And yet there is much about the so-called “religious life” that gives one pause. One to whom the Orders are strange, whose tradition does not include a veneration of them as a higher way of life, cannot but be struck by the conflicts inherent in this life. Obedience and charity are at war when a nurse takes away the cup of milk at a child’s lip so that she may pray. The “grand silence” Sister Luke found kept her from ever talking to her patients of their souls’ needs in the one time of day when they relaxed and “opened up.” The humility and charity in failing the medical tests would have been achieved at the cost of a lie. The detachment from the world includes detachment from the other nuns as well—and the heart cries out against such a studied denial of nature. Jesus stood at the tomb of Lazarus and wept, yet the sisterhood may not mourn its martyrs. What is the glory of “a life against nature?” (Mother Emmanuel’s description to the novices.)

Article continues below

The age we live in is in many ways an age of anarchy. Standards are changing in many areas of life, as governments are changing around the world. Our enthusiasms, our passions are muddied and impure. We Americans particularly are doing our best to sell our spiritual birthright for something we call “the American way of life,” but which in another day might be called gluttony or greed. The tenor of our times is to seek comfort and content. Our slang farewell bids fair to become our national creed: “Take it easy!”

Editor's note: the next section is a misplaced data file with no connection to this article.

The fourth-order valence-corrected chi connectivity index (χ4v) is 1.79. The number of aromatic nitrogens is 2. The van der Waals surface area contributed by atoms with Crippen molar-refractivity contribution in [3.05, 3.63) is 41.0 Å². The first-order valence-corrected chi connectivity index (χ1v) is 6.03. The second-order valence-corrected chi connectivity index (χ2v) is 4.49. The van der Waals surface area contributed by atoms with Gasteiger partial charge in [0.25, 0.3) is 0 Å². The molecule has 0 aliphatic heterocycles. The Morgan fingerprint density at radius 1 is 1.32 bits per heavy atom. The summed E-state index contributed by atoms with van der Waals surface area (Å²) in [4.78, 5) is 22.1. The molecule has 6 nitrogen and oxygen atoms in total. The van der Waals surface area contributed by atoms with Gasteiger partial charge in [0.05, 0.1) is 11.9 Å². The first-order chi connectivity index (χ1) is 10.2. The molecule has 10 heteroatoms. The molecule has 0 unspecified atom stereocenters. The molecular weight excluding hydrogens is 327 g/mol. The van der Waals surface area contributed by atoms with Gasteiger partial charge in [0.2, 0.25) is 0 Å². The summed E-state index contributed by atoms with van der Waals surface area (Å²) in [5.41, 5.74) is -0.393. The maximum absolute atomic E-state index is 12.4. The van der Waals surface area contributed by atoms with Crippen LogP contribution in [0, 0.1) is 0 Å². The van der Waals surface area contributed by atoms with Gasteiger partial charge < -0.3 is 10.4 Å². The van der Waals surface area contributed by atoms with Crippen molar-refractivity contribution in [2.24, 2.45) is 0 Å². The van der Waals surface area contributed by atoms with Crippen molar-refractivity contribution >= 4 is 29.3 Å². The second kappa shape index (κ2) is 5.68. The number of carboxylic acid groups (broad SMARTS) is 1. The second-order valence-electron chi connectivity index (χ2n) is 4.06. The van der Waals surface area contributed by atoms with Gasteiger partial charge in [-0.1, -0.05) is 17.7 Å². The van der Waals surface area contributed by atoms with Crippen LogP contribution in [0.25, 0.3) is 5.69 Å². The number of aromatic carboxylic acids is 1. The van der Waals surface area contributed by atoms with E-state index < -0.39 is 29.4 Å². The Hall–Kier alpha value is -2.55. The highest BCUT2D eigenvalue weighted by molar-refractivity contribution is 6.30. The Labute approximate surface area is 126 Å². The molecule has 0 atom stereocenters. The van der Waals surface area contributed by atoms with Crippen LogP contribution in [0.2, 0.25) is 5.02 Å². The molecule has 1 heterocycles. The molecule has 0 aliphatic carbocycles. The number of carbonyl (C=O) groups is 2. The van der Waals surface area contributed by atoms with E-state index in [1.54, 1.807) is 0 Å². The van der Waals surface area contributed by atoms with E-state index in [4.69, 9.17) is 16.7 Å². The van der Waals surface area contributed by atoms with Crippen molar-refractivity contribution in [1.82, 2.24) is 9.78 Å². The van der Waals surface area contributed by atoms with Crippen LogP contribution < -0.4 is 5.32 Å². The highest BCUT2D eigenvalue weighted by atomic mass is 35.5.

Is it any wonder that from the midst of a self-indulgent, materialistic society like ours the cloister looks like heaven, or at least a haven? Its battles exist, but they look easier perhaps than the everyday decisions facing Christians. If I have given away everything it is no longer painful to decide between keeping up with the Joneses and my obligations as a Christian steward. If I bind myself to mass and prayers seven times a day, I am no longer plagued with the proper use of time. Is it any wonder that to one whose conscience pricks the cool, quiet, holy life of discipline and charity—and withdrawal—calls? Is it a surprise to find Trappist monks in our popular magazines—and Sister Luke sponsored as a Book of the Month? Or that untold numbers of women read Anne Morrow Lindbergh’s extremely tentative searchings for some kind of inner life?

But withdrawal can never be the answer for all of us—and as Protestants we even say for any of us. The life which the Gospel imparts is to be shared. Jesus was no ascetic—in fact he made rather a point of being the opposite. Neither did he show two ways of life-one for the mass of his followers and one for the special few with higher aspirations.

The New Testament denies a “life against nature.” It hallows all of life, all its relationships, all its duties and obligations, all its tasks. There is one call to all-in the words of Paul, “Follow after love.” How can we compute the value of an ordinary life—outwardly unrestricted by a special rule, unhampered by petty laws, in which the love of Christ is released? Which is greater, the denial of self within the bounds of a community, or the forgetfulness of self of an ordinary man, living an ordinary life, beset by the problems of all mankind, yet who gives the cup of water, the coat along with the cloak, or goes the second mile? We see Christ in a dedicated nun indeed, but is He not more evident in the life of a mother or house-wife who has made of her work an offering to God?

Article continues below